Professor, Social Medicine
Adjunct Professor, Sociology
BA 1971, Oberlin College
MA 1977, PhD 1982, Sociology, University of Michigan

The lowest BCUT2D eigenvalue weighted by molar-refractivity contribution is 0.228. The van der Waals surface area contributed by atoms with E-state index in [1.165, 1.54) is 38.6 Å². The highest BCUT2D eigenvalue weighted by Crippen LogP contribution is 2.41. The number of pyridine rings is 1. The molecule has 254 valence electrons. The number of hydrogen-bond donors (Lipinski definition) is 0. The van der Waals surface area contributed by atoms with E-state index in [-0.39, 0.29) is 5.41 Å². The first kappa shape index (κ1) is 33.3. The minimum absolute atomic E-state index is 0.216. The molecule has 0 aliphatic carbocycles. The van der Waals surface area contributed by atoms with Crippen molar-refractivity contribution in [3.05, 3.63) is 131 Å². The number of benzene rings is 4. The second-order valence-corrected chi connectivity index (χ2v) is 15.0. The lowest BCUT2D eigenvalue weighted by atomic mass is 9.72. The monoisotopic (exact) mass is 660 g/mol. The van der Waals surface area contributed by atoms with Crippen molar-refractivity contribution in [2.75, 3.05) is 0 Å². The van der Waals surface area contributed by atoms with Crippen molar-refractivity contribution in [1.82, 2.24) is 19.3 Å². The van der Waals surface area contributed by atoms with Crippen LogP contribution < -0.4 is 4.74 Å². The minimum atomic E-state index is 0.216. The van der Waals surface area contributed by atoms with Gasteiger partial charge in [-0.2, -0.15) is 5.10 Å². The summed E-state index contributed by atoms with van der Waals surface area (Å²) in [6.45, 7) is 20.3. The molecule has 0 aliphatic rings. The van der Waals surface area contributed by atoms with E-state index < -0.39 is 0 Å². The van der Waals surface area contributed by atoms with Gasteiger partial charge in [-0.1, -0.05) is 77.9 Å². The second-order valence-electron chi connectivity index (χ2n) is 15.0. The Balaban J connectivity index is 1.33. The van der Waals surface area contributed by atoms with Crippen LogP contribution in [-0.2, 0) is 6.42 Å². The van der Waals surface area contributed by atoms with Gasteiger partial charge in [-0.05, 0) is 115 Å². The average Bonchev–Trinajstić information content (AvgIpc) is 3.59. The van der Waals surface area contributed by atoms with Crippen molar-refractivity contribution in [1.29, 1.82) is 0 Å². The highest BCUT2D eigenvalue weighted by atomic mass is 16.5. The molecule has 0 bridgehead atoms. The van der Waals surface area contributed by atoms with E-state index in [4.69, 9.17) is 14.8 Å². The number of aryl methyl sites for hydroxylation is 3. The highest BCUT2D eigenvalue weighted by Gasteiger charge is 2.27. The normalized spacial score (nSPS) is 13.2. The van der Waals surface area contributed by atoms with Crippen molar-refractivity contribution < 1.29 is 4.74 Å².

Gail E. Henderson, PhD, is professor of Social Medicine in the School of Medicine and adjunct professor of Sociology at the University of North Carolina at Chapel Hill. Her teaching and research interests include global health inequality and research ethics. Dr. Henderson is a medical sociologist with training in public health and has extensive experience with interdisciplinary research and analysis. She served as senior editor of The Social Medicine Reader (Duke University Press, 1997, second edition, 2003) an interdisciplinary medical school text that includes material on bioethics, social and cultural factors in health and illness and the organization of medical care. Her research and publications on health care in China have spanned more than two decades. In 1984 she co-authored The Chinese Hospital (Yale University Press) and in 1989 was Co-investigator on the NICHD-funded China Health and Nutrition Survey, which is still ongoing. Dr. Henderson served as a consultant to the China CDC National Center for AIDS Prevention and Control, organizing a series of ethics and IRB training workshops. At UNC, she is Co-Director of the International Core of the UNC Center for AIDS Research and was co-investigator on an NIH Fogarty Bioethics Training Program ("Bioethics, Social Justice, and Global Health") for Francophone Africa. In 2007, she was awarded a 5-year NIH NICHD R24 grant, "Partnership for Social Science Research on HIV in China," collaborating with 9 UNC investigators and Chinese researchers from Peoples University in Beijing and the Nanjing National STD Control Center. In 1999, Henderson co-edited a research ethics casebook, Beyond Regulations: Ethics in Human Subjects Research. Since 1999, her research on bioethics has been funded by the National Human Genome Research Institute’s Program on Ethical, Legal and Social Implications of the Human Genome Project. She was PI of a study that examined how benefit in gene transfer research is discussed and understood by those who conduct and participate in such trials; and co-investigator on a survey of participants in a case-control study of colorectal cancer in blacks and whites in North Carolina, to determine their perceptions of genetic research and the collection of genetic data. In 2007, she became PI of a 5-year NIH NHGRI center grant at UNC, "Center for Genomics and Society," with 18 co-investigators. Its mission is research and training on ethical, legal, and social implications (ELSI) of large scale genomic studies. Since 2009, she has been the “ELSI Editor” of the journal, Genetics in Medicine. Most recently, she has conducted NHGRI-supported case study and survey research on ethical issues associated with the use of biospecimens and other data collected, stored, and managed by biobank organizations. Henderson is a member of the Ethics Core of the UNC Translational and Clinical Sciences Institute, and the national CTSA Biobank Working Group.